Is there no room for innovation in Maison Wittamer?

We represent the quality of the product. It is what our customers are looking for, classic flavors like chocolate, vanilla, or caramel. Each Christmas increases our sales by 10% or 20% because we embody that classic spirit. We created a cake for Easter, with milk chocolate, passion fruit, and a coconut panna cotta. It did not work well; the combination was too bold for a place like ours. We changed coconut to vanilla, and the response improved significantly. Where we are different from the rest is that we work with the best vanilla.


“We represent the quality of the product. Where we are different from the rest is that we work with the best vanilla’


Aren’t the young ones anxious to do different things?

Youth is sometimes interested only in aesthetics, but the real challenge is surprising with what is inside, and that is where I need to place interest. It is difficult to reinvent a classic, there is a reason it is there. I think that today there are many chefs who try to create new things constantly, but do not look deeply at the combination of flavors, the balance of what is behind a product. Also, a lot happens in the kitchen, there are many changes, many things. They play far from the essence and then realize that they have to go back to the basics.


Can you give an example of your role as guardian?

I remember an anecdote related to the creation of the Misérable. The recipe we have in the workshop has the amounts calculated for four cakes, but an employee wanted to take better advantage of the mixture of the cakes to get two more plates. This caused a decompensation of the thickness of the sponge with respect to the cream and the result was completely different. In the end, it is in these details where you try to make a difference, your own way. The texture of each cream, each cake, the thickness… is a mixture of many variables that do not stick to a formula. We try to maintain that spirit, that practically intact result in the last decades. I do not think there are many historic pastry shops that can say the same thing.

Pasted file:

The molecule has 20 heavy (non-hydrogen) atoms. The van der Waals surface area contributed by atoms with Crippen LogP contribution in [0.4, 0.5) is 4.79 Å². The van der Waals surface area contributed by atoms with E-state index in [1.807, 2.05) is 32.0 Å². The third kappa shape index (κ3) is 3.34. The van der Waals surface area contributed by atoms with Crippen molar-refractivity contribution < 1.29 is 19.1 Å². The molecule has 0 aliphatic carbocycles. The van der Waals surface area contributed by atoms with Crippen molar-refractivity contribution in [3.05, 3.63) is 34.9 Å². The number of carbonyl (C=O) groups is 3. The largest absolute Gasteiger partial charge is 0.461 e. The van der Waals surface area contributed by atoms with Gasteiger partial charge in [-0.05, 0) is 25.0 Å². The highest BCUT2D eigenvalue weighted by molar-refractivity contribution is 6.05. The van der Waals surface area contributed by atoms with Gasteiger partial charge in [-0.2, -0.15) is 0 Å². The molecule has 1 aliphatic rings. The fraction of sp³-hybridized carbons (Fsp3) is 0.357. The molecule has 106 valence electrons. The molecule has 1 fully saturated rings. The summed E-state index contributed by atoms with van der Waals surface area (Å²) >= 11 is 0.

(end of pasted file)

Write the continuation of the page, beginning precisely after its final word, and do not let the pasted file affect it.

Does your team understand this rigidity?

I am open to evolving, to changing things, but I need to control everything to make sure that we get a regularity. I do not want our products to vary according to the day. I recently had to return one of our oldest pastry chefs to the viennoserie station, because we had detected that a chocolate filling did not come out as usual. Not that they were doing it wrong, but they had changed something of the usual system and we had to re-establish the customary method to recover the same result. I always say the same to my team: you can try what you want, if you have an idea, come to me and we will try it. If it is better than what we already do, we will incorporate it into our system. But if it is not better, then it is advisable to continue as before. Paul and Myriam Wittamer also help me to supervise that all products go out as usual, together we take care of that regularity.


Is it your main task?

There is a spirit in our maison, I would say that I can smell it. I try to pass it on to the younger ones, to the latest additions. That spirit is special, it should be remembered that some of the greatest figures in European pastry – Hermé, Biasetto, Perruchon – have passed through here, have been able to feel this spirit. And I know that they all have a good memory of the experience.


Have you considered any changes for the future?

I have been in this house for more than 30 years and it is a great challenge for me to maintain the spirit of this family business. The truth is that I want to remain part of this history.


You will find this three recipes in so good #18


Discover so good #18